...

The apparently personal Pompeo tasks required time either when they were on-duty or off-duty, the report states. The Pompeos did not separately compensate the staffers for the non-State Department-related work, the report states.
 

caseyedwards

Well-Known Member
Messages
16,313
It is not like Kilimnik's Russian intelligence connection was unknown. His name first came up when Manafort was fired from the Trump campaign. It appeared Kilimnik's coworkers referred to him as "Kostya from the KGB." (I remember this being reported by Rachel Maddow back in the summer of 2020.)
Everyone in American Government knew he was russian intelligence and he got visas to enter America all the time. It was not an issue

The government finally connects the line from Trump’s campaign to Russian intelligence​


On Thursday, the Treasury Department unveiled new sanctions against the Russian government linked to its apparent hack of U.S. government networks. But the news release also included a statement clearly answering our second question above.

'During the 2016 U.S. presidential election campaign, Kilimnik provided the Russian Intelligence Services with sensitive information on polling and campaign strategy. Additionally, Kilimnik sought to promote the narrative that Ukraine, not Russia, had interfered in the 2016 U.S. presidential election,' the statement read.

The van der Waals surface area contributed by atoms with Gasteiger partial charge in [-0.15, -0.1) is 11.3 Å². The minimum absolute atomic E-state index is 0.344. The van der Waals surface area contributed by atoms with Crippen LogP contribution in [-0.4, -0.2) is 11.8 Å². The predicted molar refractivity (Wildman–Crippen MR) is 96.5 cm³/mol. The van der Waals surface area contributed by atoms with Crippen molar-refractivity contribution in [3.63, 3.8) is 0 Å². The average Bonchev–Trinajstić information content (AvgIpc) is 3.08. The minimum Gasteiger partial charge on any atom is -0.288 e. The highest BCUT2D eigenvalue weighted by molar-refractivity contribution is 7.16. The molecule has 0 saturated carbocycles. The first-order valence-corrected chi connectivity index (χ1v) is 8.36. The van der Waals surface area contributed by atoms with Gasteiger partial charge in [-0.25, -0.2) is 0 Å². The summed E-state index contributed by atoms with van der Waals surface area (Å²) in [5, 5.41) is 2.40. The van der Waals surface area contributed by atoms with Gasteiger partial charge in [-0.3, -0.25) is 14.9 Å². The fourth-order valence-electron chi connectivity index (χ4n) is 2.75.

'Kilimnik has also sought to assist designated former President of Ukraine Viktor Yanukovych. At Yanukovych’s direction, Kilimnik sought to institute a plan that would return Yanukovych to power in Ukraine,' it read.

Yanukovych was a member of the pro-Russian party for which Manafort had worked, the Party of Regions.

That one sentence, though, appears to finally complete the long-speculated line from Trump’s campaign to Russian intelligence. It goes like this, according to the aggregated information compiled by various parts of the government:

  • Trump hires
  • Manafort to run his campaign. Manafort then orders
  • Gates, his deputy, to provide polling and strategy information to
  • Kilimnik, their longtime colleague and, according to the Senate committee, a Russian intelligence officer. Kilimnik then shares that information with
  • Russian intelligence agents.
It’s important to note that there is 1) no evidence at this point that Trump knew about the sharing of that information or 2) that Russia did much with the information it obtained. There were targeted ads from Russian actors during the campaign, but there remains no good evidence that those ads were targeted with insider information (much less well-targeted in general) nor that they had much of an effect.

What is instead revealed is that the government’s concern about the Trump campaign’s links to Russia — links that extended to other members of Trump’s team — was in this case probably warranted. Manafort’s presence in the campaign prompted head-scratching from the outset, given his ties to various international ne’er-do-wells. He had been on the radar of federal intelligence agencies for years. It’s not surprising, then, that this link should be demonstrated. It just took awhile for the line to be drawn as clearly as it was Thursday morning."